Marlin/TFG Lever-Action Quality: Circling The Drain

Joe Grine and I spent a few leisurely hours pacing the aisles at Oregon’s biggest pre-Christmas gun show this morning. We’re not into ‘gun show reports’ much here, so suffice to say that guns and ammo were everywhere, Nazi fetish gear was nowhere to be found, and that I’ve never seen so many NFA dealers at a single show before. SBRs and suppressors are starting to go mainstream, but that’s another story for another day.

After learning that I couldn’t buy a stripped AR lower (because some enema-nozzle at the ATF has decided that a stripped rifle lower is actually a pistol until some rifle bits are attached to it) I made a point of examining every new Marlin lever-action I could find.

TTAG has been a vocal critic of The Freedom Group, ever since it started gobbling up historic American gun marks and puree-ing them together into a Borg collective that seems to have forgotten everything its ‘members’ once knew about making firearms. The results of my anything-but-scientific survey were anything-but-pretty. Sadly, they confirmed everything bad we’ve been hearing about the lever-action arm of The Freedom Group, formerly known as Marlin.

Every one of the half-dozen new Marlins I examined showed the same appallingly poor wood-to-metal fit that plagues my recent 1894C .357 Magnum. From .22 Model 39s to several stainless .45-70 1895 Guide Guns, the gaps between wood and steel were measured in millimeters.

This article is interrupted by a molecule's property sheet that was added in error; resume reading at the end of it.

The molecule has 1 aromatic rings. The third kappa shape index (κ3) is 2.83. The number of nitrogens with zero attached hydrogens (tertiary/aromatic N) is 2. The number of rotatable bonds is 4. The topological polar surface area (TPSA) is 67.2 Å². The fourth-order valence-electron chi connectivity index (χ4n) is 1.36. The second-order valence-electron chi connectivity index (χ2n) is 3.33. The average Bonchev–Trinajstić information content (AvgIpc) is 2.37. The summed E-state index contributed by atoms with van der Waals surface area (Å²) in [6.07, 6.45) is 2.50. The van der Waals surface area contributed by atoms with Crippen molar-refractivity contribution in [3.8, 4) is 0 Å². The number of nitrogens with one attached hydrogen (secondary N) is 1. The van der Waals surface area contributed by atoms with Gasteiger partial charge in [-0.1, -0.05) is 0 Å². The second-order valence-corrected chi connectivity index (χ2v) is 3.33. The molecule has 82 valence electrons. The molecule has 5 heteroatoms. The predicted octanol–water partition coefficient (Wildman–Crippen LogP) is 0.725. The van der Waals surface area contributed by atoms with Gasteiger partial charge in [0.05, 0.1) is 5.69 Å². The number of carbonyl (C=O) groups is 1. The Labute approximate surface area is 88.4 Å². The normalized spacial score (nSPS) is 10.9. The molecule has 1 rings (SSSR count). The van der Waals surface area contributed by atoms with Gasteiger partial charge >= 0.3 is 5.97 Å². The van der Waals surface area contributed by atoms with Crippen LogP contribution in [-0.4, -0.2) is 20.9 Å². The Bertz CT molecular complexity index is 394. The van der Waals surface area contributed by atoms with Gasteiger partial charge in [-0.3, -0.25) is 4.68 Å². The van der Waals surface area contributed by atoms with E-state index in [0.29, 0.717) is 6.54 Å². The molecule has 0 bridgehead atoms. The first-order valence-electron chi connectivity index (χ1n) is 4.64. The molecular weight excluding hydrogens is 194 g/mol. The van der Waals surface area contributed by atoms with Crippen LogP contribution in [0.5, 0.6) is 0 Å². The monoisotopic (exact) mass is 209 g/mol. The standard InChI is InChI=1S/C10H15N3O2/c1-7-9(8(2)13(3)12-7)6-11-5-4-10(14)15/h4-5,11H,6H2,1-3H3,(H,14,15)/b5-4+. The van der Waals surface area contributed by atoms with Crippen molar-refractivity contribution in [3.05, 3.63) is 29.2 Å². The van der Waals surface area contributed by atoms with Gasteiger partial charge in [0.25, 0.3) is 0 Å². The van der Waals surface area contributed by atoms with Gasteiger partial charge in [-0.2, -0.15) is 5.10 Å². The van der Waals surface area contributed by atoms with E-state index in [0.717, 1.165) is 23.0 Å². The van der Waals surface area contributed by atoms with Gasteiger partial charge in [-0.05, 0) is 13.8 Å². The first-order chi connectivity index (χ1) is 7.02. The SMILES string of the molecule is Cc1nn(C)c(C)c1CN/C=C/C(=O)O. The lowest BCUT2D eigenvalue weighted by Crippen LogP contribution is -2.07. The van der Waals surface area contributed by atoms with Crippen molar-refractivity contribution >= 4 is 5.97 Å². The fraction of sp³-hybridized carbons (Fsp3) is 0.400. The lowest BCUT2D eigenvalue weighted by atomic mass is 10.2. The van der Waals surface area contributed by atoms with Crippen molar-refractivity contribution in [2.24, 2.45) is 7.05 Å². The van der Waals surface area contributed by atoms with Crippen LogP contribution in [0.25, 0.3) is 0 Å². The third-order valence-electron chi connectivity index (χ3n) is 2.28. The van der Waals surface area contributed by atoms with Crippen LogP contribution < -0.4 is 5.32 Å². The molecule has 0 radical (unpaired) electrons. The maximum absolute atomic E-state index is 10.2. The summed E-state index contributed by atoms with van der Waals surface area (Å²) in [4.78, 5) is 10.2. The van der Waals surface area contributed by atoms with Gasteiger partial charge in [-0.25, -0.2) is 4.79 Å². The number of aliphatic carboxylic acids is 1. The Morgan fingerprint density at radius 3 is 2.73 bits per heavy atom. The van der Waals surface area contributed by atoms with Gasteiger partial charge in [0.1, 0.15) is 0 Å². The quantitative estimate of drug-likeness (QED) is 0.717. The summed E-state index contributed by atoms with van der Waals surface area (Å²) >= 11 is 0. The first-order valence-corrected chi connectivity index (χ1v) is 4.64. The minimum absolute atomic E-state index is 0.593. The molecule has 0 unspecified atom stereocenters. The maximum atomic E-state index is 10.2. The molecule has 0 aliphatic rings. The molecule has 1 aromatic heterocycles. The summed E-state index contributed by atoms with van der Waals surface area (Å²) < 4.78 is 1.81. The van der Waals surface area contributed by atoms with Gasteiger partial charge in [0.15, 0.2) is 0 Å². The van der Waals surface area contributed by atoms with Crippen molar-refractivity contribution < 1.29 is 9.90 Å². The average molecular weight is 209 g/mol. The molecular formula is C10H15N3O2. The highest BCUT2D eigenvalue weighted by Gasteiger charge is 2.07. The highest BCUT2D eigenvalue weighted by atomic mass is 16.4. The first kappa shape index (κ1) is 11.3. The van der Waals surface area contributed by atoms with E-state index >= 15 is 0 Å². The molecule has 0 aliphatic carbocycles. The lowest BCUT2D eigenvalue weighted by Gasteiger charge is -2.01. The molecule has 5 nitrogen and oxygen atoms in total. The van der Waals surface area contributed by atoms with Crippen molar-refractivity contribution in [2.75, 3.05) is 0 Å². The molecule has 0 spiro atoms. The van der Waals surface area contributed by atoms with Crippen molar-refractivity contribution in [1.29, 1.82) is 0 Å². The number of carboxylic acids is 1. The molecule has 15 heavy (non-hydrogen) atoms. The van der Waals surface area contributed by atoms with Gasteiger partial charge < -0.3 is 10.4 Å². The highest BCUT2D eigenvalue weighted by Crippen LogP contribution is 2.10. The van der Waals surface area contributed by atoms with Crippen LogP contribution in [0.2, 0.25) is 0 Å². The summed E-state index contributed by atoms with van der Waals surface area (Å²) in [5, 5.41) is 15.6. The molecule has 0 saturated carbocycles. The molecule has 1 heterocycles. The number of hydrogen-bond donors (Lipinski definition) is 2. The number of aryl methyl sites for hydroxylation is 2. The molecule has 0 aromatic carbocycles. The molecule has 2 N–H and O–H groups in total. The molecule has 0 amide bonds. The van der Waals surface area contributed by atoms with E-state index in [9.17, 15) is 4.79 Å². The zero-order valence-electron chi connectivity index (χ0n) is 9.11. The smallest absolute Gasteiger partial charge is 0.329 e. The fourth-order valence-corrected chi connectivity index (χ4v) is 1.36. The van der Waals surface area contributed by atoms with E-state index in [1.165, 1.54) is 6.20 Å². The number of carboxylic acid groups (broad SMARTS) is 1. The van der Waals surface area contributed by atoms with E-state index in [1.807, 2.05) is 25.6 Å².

Remember this picture from the Marlin review in June? My rifle was assembled like a Lamborghini compared to the Yugos I saw today. Woodwork like this is a disgrace, but at least wood-t0-metal fit is mostly a cosmetic complaint.

Metal-to-metal fit, though, is crucial to the reliability, accuracy, and even the safety of a firearm. So I was shocked to handle a brand-new $575 Takedown Model 39 with such poor machining that I could fit my thumbnail between the receiver halves. The round barrel was roughly burnished, as though the metal had been prepped and polished with a wire-wheel Dremel tool. The Dremel guy had also ground off most of the roll-stamping on the barrel, and the remainder was carelessly smudged with gold lettering paint that sadly marked the gun as a ‘Golden’ Model 39A Takedown.

The Model 39 has been in continuous production longer than any other firearm in history, and Farago has sent me a time-worn but still beautiful example from the 1920s or 1930s. I haven’t gotten to do all my research on it yet, but it still shows impeccable metalwork.

That was then, and sadly, this is now. These brand-new Marlins hardly even look like Marlins. They look more like Norincos.